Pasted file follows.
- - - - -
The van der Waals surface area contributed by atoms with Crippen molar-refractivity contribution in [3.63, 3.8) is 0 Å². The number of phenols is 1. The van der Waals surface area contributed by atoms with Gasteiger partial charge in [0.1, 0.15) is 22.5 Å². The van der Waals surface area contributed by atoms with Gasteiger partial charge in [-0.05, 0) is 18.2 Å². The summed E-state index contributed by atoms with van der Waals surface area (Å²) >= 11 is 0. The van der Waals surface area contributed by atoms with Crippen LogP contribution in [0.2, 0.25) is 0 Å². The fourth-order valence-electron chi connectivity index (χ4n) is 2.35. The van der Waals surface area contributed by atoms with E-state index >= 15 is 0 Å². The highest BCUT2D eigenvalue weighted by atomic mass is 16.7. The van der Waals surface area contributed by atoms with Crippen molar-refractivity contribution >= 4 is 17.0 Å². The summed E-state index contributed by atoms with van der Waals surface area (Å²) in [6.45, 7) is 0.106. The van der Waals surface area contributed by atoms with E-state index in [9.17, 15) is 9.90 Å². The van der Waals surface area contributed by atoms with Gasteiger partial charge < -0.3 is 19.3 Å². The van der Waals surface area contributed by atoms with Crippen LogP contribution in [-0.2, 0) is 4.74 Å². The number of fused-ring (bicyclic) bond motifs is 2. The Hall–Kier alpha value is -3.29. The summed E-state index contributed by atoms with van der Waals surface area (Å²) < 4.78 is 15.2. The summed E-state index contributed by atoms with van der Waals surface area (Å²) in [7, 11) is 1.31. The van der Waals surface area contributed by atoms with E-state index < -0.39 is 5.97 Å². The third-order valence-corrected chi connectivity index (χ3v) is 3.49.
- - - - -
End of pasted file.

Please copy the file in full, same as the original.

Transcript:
The van der Waals surface area contributed by atoms with Crippen molar-refractivity contribution in [3.63, 3.8) is 0 Å². The number of phenols is 1. The van der Waals surface area contributed by atoms with Gasteiger partial charge in [0.1, 0.15) is 22.5 Å². The van der Waals surface area contributed by atoms with Gasteiger partial charge in [-0.05, 0) is 18.2 Å². The summed E-state index contributed by atoms with van der Waals surface area (Å²) >= 11 is 0. The van der Waals surface area contributed by atoms with Crippen LogP contribution in [0.2, 0.25) is 0 Å². The fourth-order valence-electron chi connectivity index (χ4n) is 2.35. The van der Waals surface area contributed by atoms with E-state index >= 15 is 0 Å². The highest BCUT2D eigenvalue weighted by atomic mass is 16.7. The van der Waals surface area contributed by atoms with Crippen molar-refractivity contribution >= 4 is 17.0 Å². The summed E-state index contributed by atoms with van der Waals surface area (Å²) in [6.45, 7) is 0.106. The van der Waals surface area contributed by atoms with E-state index in [9.17, 15) is 9.90 Å². The van der Waals surface area contributed by atoms with Gasteiger partial charge < -0.3 is 19.3 Å². The van der Waals surface area contributed by atoms with Crippen LogP contribution in [-0.2, 0) is 4.74 Å². The number of fused-ring (bicyclic) bond motifs is 2. The Hall–Kier alpha value is -3.29. The summed E-state index contributed by atoms with van der Waals surface area (Å²) < 4.78 is 15.2. The summed E-state index contributed by atoms with van der Waals surface area (Å²) in [7, 11) is 1.31. The van der Waals surface area contributed by atoms with E-state index < -0.39 is 5.97 Å². The third-order valence-corrected chi connectivity index (χ3v) is 3.49.